If you really do not want to go, tell your friend that you'd love to get together, but the chosen bar is just not your scene and you don't want to be all grumpy-pants about it.
posted by desuetude at 10:28 AM on March 22, 2007


it's just not my scene

I feel like a dick for saying this, but. 'Grow up' was what came to mind.

I'm not unsympathetic, just...that, that tendency to view the world in terms of cliques, is something that's worth leaving behind once -- well, let's say by the time the passport you had in school has expired.

As for cost, what are you (realistically) going to order? If you eat beforehand and pass up the $$ 'fennel, gorgonzola and foccacia bruschetta,' there's a finite amount that's charged for basic beer even in snooty bars.

Not worth passing up a probable good time with your friend, and opportunity to expand the circle of what you do, based on disdain that might be in error. The only downside is that since you're in a group, you can't easily skimp on the tip if it does turn out to have lousy service. (You can of course snark on-line after, though, and there's certainly pleasure in that when it's deserved and done well.)
posted by kmennie at 11:00 AM on March 22, 2007 [1 favorite]


if there's no cover for the bar, buy one drink, nurse it all night long. so..go and have fun.

unless you're a raging alcoholic and you must get smashed. in that case, buy a case of coors, drink it before you go, and then show up and nurse one drink all night long.

and if you're not into financial/jock types, good bet there will be a few people there who aren't that type either and who were dragged there by their friends too.

or maybe you just like to complain and whine. if so, you're doing a bangup job and you shouldn't go because you'll be an unsufferable twat.
posted by Stynxno at 11:26 AM on March 22, 2007 [2 favorites]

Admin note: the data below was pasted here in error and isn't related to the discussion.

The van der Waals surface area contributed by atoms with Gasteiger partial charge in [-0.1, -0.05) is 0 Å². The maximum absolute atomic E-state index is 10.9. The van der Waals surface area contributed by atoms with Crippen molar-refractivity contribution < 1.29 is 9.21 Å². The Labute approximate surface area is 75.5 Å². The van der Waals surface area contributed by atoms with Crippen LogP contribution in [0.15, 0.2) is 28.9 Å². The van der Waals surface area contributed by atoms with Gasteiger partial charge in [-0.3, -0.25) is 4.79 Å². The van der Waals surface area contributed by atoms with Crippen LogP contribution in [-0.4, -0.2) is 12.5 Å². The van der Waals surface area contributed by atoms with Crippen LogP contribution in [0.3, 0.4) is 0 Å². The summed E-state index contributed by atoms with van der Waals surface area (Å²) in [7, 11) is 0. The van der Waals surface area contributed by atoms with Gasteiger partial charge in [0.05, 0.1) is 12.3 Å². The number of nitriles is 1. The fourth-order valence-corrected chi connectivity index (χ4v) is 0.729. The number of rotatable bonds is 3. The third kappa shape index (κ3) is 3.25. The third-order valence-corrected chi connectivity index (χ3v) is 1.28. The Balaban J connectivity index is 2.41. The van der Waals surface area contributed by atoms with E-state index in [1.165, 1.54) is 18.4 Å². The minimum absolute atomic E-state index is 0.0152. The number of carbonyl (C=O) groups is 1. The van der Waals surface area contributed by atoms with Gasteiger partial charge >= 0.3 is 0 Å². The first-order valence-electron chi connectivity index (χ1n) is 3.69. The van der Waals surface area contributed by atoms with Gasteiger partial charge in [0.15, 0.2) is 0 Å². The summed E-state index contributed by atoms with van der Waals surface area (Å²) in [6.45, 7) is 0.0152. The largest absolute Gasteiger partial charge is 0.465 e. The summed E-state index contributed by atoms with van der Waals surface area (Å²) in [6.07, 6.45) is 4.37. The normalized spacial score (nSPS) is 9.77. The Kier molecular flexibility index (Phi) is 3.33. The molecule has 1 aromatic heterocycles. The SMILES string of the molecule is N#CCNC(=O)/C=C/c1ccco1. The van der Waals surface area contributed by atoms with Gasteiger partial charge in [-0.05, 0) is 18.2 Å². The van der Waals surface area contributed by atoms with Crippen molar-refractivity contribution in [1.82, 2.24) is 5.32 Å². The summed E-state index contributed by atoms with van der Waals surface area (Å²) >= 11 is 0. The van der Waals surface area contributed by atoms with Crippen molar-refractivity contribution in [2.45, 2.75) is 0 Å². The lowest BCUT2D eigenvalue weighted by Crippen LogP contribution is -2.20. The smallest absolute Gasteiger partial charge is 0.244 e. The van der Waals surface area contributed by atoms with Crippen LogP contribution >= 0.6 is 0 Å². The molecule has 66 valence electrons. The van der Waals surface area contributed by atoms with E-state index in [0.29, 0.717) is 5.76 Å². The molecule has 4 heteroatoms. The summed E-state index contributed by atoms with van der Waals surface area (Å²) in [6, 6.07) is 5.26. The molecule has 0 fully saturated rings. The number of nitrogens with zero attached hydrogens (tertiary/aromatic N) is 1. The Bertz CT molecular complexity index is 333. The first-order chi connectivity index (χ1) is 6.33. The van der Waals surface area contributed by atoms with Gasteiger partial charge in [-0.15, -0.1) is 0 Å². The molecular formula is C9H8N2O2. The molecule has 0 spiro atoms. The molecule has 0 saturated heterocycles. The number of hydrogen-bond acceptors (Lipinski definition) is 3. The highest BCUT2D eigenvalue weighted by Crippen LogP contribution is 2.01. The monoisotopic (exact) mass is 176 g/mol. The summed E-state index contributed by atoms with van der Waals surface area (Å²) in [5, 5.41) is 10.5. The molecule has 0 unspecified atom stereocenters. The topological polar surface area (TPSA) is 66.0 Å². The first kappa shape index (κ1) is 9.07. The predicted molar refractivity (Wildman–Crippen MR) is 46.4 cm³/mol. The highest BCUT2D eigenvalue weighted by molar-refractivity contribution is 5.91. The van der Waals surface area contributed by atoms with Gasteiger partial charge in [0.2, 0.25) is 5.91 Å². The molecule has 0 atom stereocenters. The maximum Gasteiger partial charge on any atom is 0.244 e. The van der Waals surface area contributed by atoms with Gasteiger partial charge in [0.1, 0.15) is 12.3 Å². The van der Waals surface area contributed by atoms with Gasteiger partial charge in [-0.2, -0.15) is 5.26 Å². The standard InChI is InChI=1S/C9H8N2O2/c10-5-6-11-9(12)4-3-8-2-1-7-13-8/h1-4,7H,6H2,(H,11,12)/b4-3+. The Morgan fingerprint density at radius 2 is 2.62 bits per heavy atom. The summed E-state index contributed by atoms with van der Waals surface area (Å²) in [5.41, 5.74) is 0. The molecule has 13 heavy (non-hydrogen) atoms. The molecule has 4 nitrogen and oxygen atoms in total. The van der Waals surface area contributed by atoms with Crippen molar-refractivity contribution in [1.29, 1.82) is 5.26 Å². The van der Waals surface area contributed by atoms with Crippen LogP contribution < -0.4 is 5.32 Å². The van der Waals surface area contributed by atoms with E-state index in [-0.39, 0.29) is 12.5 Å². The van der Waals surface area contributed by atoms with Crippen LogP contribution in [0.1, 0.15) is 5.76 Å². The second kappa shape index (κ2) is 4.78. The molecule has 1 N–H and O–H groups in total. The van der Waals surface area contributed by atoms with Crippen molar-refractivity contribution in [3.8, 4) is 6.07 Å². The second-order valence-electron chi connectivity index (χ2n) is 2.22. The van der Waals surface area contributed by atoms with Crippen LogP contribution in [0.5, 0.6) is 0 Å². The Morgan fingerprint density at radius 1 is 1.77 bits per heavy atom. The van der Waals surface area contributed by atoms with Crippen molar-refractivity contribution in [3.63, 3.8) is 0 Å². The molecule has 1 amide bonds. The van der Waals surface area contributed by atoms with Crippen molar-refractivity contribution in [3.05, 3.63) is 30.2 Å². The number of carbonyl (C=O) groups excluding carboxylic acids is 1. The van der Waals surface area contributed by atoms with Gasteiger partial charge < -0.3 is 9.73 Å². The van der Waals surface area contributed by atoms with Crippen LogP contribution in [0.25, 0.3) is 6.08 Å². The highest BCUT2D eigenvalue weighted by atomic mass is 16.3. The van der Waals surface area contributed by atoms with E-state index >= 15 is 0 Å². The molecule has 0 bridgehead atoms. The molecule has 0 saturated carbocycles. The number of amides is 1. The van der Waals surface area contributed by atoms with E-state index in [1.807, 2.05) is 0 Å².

I think I'll have fun because I'll be with my friend.

If you think you'll have fun, then it doesn't matter that the bar is not your scene. The only issue should be cost. If your friends plan on getting totally trashed and you won't have fun unless you are also totally trashed, then don't go. But otherwise, you can go and not spend a fortune.
posted by taliaferro at 11:30 AM on March 22, 2007


If you go places with this group often, you have a pretty good idea about what you can expect - atmosphere, possible check-split, length of time stayed, etc. If you decide to go, don't be surprised by any of the possible outcomes. And by surprised, I mean whiny. If you go, go realistically with both feet. Anything other than what you expect is icing. And if drama occurs, it's likely it will be due to some other factor that could happen anywhere.

There will be other events. Don't go if you don't think you'll have fun or be able to contribute to everybody's else's good time. There's no guilt in that, and you'll spare your friends having to draw you in to a scene that they're freely enjoying, but you're not.
posted by iamkimiam at 11:32 AM on March 22, 2007


I say go. You can always leave early, and as long as there's no drink minimum, you can always buy a draught beer and nurse it the entire time.

According to these online reviews, how exactly was the staff rude? Did they not kiss the patron's asses? Or were they just standoffish? Take a lot of those things with a grain of salt--more people write nasty reviews than write good reviews.

Seriously, just go. Time with your friends is more important than a couple bucks. You don't have to spend what you don't want to.
posted by Verdandi at 11:44 AM on March 22, 2007


The bar may be expensive but theres only so much they can charge for a "cheap beer". Buy a couple bud lights, enjoy your friends and who knows, you may actually like the bar.

Oh yeah, financial types and ex-jocks....get over yourself.
posted by ASM at 11:58 AM on March 22, 2007